Erection of Steel Structures

Erecting structural steelwork

The erection of structural steelwork consists of the assembly of steel components into a frame on site. The components are then lifted and placed into position before they are connected together.

Generally, connection is achieved through bolting but, in some cases, site welding is used. The assembled frame needs to be aligned to within tolerance expectations (usually defined in our Standards) before final bolting up is completed. The completed steel frame may then be handed over for further work on internal floors, external cladding and mechanical and electrical fitments.

Design for construction

The successful construction (including erection) of steel structures safely, quickly and economically starts long before the actual steelwork arrives on site from the fabrication shop. The ‘buildability’ of the structure is influenced significantly by decisions made during the design process long before erection commences.

It is important that designers clearly understand the impact of their decisions. Design for construction is a valid design objective and one that should be considered along with the other usual design objectives in play.

Four design factors to consider in relation to buildability are:

  1. repetition and standardisation: repetition of the same structural components and common/standard details for connections
  2. achievable tolerances: if ‘tight’ tolerances are specified (i.e. more restrictive than Class 1 in AS/NZS 5131) then special controls will be needed and possibly specially engineered details
  3. frame type: the primary choice is between braced frames and continuous frames
  4. floor systems: for multi-storey frames, the choice of floor system will affect the erection sequence as it determines the stability of the part-erected structure.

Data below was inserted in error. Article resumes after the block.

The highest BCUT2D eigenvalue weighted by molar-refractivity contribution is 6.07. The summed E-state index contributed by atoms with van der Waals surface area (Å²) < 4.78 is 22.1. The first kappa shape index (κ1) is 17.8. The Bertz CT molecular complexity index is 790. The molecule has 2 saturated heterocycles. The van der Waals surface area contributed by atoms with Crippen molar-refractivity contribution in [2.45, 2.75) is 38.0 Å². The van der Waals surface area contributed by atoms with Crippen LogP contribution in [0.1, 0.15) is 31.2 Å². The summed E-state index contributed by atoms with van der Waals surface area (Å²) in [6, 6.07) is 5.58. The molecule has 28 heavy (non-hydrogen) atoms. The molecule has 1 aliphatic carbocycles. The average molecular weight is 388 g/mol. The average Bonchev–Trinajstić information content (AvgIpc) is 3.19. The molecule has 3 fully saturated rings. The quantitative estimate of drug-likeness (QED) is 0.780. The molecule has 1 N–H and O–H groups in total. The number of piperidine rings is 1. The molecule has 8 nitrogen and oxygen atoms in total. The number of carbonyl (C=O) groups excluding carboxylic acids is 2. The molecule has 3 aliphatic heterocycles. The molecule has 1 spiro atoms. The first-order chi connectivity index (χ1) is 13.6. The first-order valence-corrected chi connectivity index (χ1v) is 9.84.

Erection planning

Planning for erection should start at the very beginning of the design process. Such planning should consider the construction sequence, the design factors that affect buildability and site practice in terms of typical erection plant.

In the broader design and planning context, there are three planning factors that affect the buildability of steel structures:

  1. Practical erection sequence: the location of both temporary and permanent bracing systems or other means of maintaining structural equilibrium are crucial here
  2. Simplicity of assembly: simply assembled connections are the main factor here
  3. Logical trade sequences: which will affect the development of the master contract programme as the pre-tender plan metamorphoses into the construction plan.

Steelwork erection must also focus on workplace health and safety. The ASI has worked closely with Brookfield Multiplex to produce the Practical Guide to Planning the Safe Erection of Steel Structures (PDF). This Guide sets out practical guidance for the erection of multi-element steel structures.

The purpose of the Guide is to define the planning processes and controls necessary to help support best-practice outcomes that mitigate health and safety risks for all stakeholders associated with the erection of steel structures. The aim of the guide is to inform stakeholders so that better practices as a whole may be considered and implemented and to increase awareness of the legislative requirements in each state for all parties to understand their obligations.